Montessori-Based Activities to Help Keep Your Toddler Entertained
With so many families staying home due to COVID-19, many parents are looking for clever ways to help keep their kiddos entertained. Thankfully, there are loads of screen-free, developmental games and activities for toddlers that are rooted in the Montessori philosophy.
While it’s been around for more than a century, the Montessori philosophy has seen an upward spike in popularity in recent years, as more parents are looking to Montessori schools and Montessori toys. The philosophy encourages kids’ independence and creates sensory learning opportunities for them—and it can be easily implemented at home, especially with a thoughtfully designed playspace.
Below, some Montessori-based ideas from Zahra Kassam, CEO and founder of Monti Kids, a company that offers subscription packages of toys that help boost newborn and toddler development. These ideas will help toddlers learn while having fun in these trying times.
A Thoughtfully Designed Playspace
Kassam believes thoughtful design around where and how kids’ toys are stored can make all the difference. “A small shelf with six to eight toys or activities your child loves will help them focus,” she says. You don’t need a specific shelf—the point is to have toys displayed at eye level so they’re easily accessible. “[I] recommend storing your child’s other toys in a closet and rotating them in to keep things fresh. Your child will experience old toys as new again and they will learn from them in new ways.”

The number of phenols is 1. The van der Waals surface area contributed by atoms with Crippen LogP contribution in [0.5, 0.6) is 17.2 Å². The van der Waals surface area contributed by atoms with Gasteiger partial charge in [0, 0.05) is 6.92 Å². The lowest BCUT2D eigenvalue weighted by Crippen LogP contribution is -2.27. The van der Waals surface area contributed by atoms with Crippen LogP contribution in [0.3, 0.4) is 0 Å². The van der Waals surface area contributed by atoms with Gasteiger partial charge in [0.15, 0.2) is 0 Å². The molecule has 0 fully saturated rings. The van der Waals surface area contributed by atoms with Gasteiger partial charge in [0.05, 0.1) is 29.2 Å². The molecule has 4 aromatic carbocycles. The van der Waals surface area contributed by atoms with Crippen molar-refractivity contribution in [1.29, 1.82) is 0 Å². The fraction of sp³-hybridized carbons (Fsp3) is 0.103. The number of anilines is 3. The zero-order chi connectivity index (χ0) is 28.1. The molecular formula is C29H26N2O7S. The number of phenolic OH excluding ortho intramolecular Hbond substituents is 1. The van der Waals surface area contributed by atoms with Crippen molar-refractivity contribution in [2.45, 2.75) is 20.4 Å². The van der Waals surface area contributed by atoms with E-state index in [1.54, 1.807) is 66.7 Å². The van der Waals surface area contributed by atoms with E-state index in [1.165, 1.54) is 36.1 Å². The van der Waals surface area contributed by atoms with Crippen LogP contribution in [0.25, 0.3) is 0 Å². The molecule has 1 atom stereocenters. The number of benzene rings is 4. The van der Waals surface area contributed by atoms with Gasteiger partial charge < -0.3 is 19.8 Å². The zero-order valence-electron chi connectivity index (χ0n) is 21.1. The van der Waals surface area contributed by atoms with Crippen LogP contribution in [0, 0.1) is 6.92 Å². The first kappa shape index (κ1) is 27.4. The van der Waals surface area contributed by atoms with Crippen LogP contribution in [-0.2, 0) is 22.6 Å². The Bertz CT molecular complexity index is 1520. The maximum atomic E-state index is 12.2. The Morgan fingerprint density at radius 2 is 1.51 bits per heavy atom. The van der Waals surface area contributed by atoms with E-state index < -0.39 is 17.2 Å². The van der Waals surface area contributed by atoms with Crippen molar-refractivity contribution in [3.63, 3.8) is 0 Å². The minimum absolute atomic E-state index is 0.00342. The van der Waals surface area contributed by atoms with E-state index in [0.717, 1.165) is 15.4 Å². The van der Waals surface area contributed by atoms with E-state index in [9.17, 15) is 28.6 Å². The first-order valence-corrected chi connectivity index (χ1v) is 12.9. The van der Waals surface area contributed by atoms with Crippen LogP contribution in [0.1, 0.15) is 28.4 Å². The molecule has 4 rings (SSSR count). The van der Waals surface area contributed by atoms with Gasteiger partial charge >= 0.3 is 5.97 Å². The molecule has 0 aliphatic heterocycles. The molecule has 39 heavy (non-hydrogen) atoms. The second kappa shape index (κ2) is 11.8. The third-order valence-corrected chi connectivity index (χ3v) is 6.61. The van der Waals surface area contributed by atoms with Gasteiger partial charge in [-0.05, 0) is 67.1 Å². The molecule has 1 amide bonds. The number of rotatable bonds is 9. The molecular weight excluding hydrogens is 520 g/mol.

A Color Scavenger Hunt
A color scavenger hunt is exactly what it sounds like—have your child identify things that are a specific color and place those items in a basket. You can even try to have your child organize the objects by various shades of the color, Kassam suggests, or have them search for a new color each day! This activity will get your toddler up and moving all while teaching them their colors. You can easily repurpose this game as a hunt for specific shapes too.
Filling a Bucket
“It may sound simple, but sending your child into the backyard with a small bucket to fill is great for some gross motor work and releasing some excess energy,” Kassam says. “Toddlers often like to fill buckets with rocks, and carry them around, which gives them the opportunity to exert maximum effort.”
Of course, if you don’t have access to a backyard or are limited to your house, having your child fill a bucket with items found around the house can be a great idea as well. With all the energy released, your little one may be ready for nap time by the time they’re done!
Playdough is a great way to keep kids entertained—and you can make it in your own home! Not only are there plenty of recipes online, but your toddler can help during the process. “When cooking with your child, [I] recommend pre-measuring the ingredients into small bowls, which your little one can dump into a mixing bowl,” Kassam explains. “Breaking it down into manageable steps will set them up for success.”
Plus, once the playdough is made, your child can use it to make different shapes, and you can help them practice saying each shape’s name.
Toddlers can actually help with those chores! If you show your little one how to match several pairs of socks, they may be able to continue on their own, Kassam says, adding that as they get the hang of it, they may even be able to help you fold the socks and put them away.
Draw Pictures For Friends
If your child was going to daycare every day, it’s likely they miss their friends and going on playdates. Luckily, you can help keep your child social by having them draw pictures for their friends. Have them work on the drawing throughout the day, Kassam suggests, and have them work on a different one each day. Parents can then snap a photo of the drawing and send it to the friend’s family.
Looking for more ways to keep your toddler entertained indoors? Check out our favorite toddler crafts here.